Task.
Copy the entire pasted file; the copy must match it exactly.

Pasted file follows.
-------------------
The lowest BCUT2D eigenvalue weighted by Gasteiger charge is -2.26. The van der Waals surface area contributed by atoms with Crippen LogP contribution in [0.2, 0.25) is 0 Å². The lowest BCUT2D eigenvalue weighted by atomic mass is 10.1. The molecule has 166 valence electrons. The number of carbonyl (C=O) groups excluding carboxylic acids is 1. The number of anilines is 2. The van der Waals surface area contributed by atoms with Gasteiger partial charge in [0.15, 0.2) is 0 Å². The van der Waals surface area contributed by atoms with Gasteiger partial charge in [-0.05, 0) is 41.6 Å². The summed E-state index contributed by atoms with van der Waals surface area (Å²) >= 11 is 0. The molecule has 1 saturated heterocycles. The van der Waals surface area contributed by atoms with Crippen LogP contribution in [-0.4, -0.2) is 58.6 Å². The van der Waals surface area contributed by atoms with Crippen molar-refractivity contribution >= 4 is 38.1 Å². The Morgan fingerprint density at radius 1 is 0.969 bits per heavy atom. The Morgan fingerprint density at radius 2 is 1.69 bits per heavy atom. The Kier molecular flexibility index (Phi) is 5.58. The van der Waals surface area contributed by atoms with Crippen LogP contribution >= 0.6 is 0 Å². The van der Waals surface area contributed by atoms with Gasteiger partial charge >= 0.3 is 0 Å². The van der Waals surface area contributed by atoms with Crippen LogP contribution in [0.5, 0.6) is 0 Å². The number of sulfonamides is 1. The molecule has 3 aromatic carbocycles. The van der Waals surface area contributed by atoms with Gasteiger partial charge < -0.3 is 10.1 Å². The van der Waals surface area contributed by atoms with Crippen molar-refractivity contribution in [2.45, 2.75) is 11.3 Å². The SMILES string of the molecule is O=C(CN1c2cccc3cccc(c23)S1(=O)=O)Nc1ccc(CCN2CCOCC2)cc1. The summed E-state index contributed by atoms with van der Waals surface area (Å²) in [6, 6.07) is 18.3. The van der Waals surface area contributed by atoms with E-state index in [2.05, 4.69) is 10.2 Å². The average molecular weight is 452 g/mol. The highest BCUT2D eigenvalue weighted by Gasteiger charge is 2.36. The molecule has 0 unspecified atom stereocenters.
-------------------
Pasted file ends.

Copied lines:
The lowest BCUT2D eigenvalue weighted by Gasteiger charge is -2.26. The van der Waals surface area contributed by atoms with Crippen LogP contribution in [0.2, 0.25) is 0 Å². The lowest BCUT2D eigenvalue weighted by atomic mass is 10.1. The molecule has 166 valence electrons. The number of carbonyl (C=O) groups excluding carboxylic acids is 1. The number of anilines is 2. The van der Waals surface area contributed by atoms with Gasteiger partial charge in [0.15, 0.2) is 0 Å². The van der Waals surface area contributed by atoms with Gasteiger partial charge in [-0.05, 0) is 41.6 Å². The summed E-state index contributed by atoms with van der Waals surface area (Å²) >= 11 is 0. The molecule has 1 saturated heterocycles. The van der Waals surface area contributed by atoms with Crippen LogP contribution in [-0.4, -0.2) is 58.6 Å². The van der Waals surface area contributed by atoms with Crippen molar-refractivity contribution >= 4 is 38.1 Å². The Morgan fingerprint density at radius 1 is 0.969 bits per heavy atom. The Morgan fingerprint density at radius 2 is 1.69 bits per heavy atom. The Kier molecular flexibility index (Phi) is 5.58. The van der Waals surface area contributed by atoms with Crippen LogP contribution >= 0.6 is 0 Å². The van der Waals surface area contributed by atoms with Gasteiger partial charge >= 0.3 is 0 Å². The van der Waals surface area contributed by atoms with Crippen LogP contribution in [0.5, 0.6) is 0 Å². The number of sulfonamides is 1. The molecule has 3 aromatic carbocycles. The van der Waals surface area contributed by atoms with Gasteiger partial charge < -0.3 is 10.1 Å². The van der Waals surface area contributed by atoms with Crippen molar-refractivity contribution in [2.45, 2.75) is 11.3 Å². The SMILES string of the molecule is O=C(CN1c2cccc3cccc(c23)S1(=O)=O)Nc1ccc(CCN2CCOCC2)cc1. The summed E-state index contributed by atoms with van der Waals surface area (Å²) in [6, 6.07) is 18.3. The van der Waals surface area contributed by atoms with E-state index in [2.05, 4.69) is 10.2 Å². The average molecular weight is 452 g/mol. The highest BCUT2D eigenvalue weighted by Gasteiger charge is 2.36. The molecule has 0 unspecified atom stereocenters.